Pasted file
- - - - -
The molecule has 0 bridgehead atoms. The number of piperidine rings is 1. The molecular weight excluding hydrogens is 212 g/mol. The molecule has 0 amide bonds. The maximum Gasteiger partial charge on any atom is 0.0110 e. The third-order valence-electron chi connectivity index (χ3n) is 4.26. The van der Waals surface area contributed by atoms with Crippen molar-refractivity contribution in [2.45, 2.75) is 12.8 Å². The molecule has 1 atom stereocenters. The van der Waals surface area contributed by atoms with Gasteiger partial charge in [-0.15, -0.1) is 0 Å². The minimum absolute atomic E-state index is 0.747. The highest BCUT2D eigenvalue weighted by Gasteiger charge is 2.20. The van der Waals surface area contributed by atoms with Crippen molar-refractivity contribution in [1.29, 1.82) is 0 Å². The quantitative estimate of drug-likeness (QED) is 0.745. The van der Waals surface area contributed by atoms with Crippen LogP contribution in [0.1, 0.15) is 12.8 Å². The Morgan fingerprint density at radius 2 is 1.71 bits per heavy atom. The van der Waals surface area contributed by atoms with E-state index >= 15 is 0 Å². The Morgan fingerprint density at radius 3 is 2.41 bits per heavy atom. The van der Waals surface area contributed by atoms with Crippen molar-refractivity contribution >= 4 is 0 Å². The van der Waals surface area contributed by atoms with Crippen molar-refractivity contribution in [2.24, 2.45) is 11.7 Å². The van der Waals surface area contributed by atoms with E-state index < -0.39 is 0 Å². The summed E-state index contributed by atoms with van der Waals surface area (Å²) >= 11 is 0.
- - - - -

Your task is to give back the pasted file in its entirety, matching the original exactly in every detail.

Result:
The molecule has 0 bridgehead atoms. The number of piperidine rings is 1. The molecular weight excluding hydrogens is 212 g/mol. The molecule has 0 amide bonds. The maximum Gasteiger partial charge on any atom is 0.0110 e. The third-order valence-electron chi connectivity index (χ3n) is 4.26. The van der Waals surface area contributed by atoms with Crippen molar-refractivity contribution in [2.45, 2.75) is 12.8 Å². The molecule has 1 atom stereocenters. The van der Waals surface area contributed by atoms with Gasteiger partial charge in [-0.15, -0.1) is 0 Å². The minimum absolute atomic E-state index is 0.747. The highest BCUT2D eigenvalue weighted by Gasteiger charge is 2.20. The van der Waals surface area contributed by atoms with Crippen molar-refractivity contribution in [1.29, 1.82) is 0 Å². The quantitative estimate of drug-likeness (QED) is 0.745. The van der Waals surface area contributed by atoms with Crippen LogP contribution in [0.1, 0.15) is 12.8 Å². The Morgan fingerprint density at radius 2 is 1.71 bits per heavy atom. The van der Waals surface area contributed by atoms with E-state index >= 15 is 0 Å². The Morgan fingerprint density at radius 3 is 2.41 bits per heavy atom. The van der Waals surface area contributed by atoms with Crippen molar-refractivity contribution >= 4 is 0 Å². The van der Waals surface area contributed by atoms with Crippen molar-refractivity contribution in [2.24, 2.45) is 11.7 Å². The van der Waals surface area contributed by atoms with E-state index < -0.39 is 0 Å². The summed E-state index contributed by atoms with van der Waals surface area (Å²) >= 11 is 0.